Adams to Receive $2.3 Million In COVID-19 Relief Funding
ADAMS, Mass.— The Selectmen held a broad conversation during the board's recent workshop meeting about the $2.3 million the town is slated to receive through the American Recovery Plan.
"This program … is definitely a complicated program," Town Administrator Jay Green told the Selectmen on Wednesday.
Town Accountant Crystal Wojcik detailed the restrictions on what the funds can be used for. There are five main areas where the town can use the money: to support public health expenditures; to address economic suffering caused by COVID-19; to replace lost public sector revenue; to provide premium pay for essential workers; and to invest in water, sewer, and broadband infrastructure.
Green said Adams is receiving less than other surrounding communities. For example, Pittsfield is getting closer to $30 million.
Selectman Joseph Nowak asked Wojcik if the distribution had anything to do with political favoritism, but both Green and Wojcik said they were certain the funds were allocated based on an algorithm used by the U.S. Treasury. The algorithm, they said, is likely based on population, among other things.
No votes were taken during this meeting since it was a workshop meeting but the topic is sure to come up again for more detailed discussion.
In other business, the Selectmen reviewed possible projects for the upcoming Community Development Block Grant application.
Eammon Coughlin, of the Community Development Department, briefed the board on potential projects the department plan to apply for in the upcoming Community Development Block Grant (CDBG) grant cycle.
"The town has had a long history of successful CDBG applications," Coughlin said.
As the town does every grant cycle, it will apply for housing rehab funds that will allow residents to make improvements to their homes.
This year, the grant application will include funds to rehabilitate 10 to 15 housing units, an increase from six to eight in the typical year.
The units themselves can be single-family or apartment buildings, each unit of which counts toward the 10 to 15 that the town plans on revamping. The plan is to request $30,000 per unit, totaling close to half a million dollars in federal grants from the Department of Housing and Urban Development.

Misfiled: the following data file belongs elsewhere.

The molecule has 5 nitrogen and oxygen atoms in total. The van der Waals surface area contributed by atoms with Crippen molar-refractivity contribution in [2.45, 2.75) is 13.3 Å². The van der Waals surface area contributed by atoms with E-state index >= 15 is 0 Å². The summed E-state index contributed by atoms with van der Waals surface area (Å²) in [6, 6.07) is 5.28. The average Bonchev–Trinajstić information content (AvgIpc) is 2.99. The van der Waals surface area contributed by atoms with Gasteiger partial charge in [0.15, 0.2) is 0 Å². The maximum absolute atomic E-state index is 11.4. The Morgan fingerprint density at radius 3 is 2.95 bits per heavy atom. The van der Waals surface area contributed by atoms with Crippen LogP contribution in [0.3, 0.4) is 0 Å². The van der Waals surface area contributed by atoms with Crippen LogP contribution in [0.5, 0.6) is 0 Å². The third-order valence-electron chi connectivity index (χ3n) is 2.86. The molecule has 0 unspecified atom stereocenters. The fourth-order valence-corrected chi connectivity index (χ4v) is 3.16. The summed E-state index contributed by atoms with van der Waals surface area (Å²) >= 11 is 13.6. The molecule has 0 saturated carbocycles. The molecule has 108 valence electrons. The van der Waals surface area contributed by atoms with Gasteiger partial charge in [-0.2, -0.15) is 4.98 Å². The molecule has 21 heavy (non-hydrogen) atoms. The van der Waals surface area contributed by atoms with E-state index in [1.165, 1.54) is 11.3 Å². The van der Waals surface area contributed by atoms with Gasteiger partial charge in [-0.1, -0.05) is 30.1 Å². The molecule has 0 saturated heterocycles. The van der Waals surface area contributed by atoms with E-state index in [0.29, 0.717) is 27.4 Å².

Most of the development will go toward modernizing some of the 80-plus-year-old buildings along Route 8.
"We just want to make [the buildings] code-compliant and bring them to contemporary usage," Director of special Projects Donna Cesan said.
She said this will also "allow [seniors] to age in place."
The maximum amount of money that the town is eligible to apply for is $1.35 million. The total amount available across the state is $25 million. The Department hasn’t finalized their total request yet, but they do plan on asking for more than the half-million for housing.
As discussed in January, the town does still plan to apply for funds to develop the Hoosac Valley Coal and Grain park on Cook Street.
The park will preserve the historic grain elevator and feature a central walkway, a dog park, a playground/sitting area, and a direct connection to the Ashuwilticook Rail Trail. The town may also add some railroad imagery or art pieces to tie the park into its surroundings.
The project is estimated to cost $560,000.
Tags: CDBG, COVID-19,
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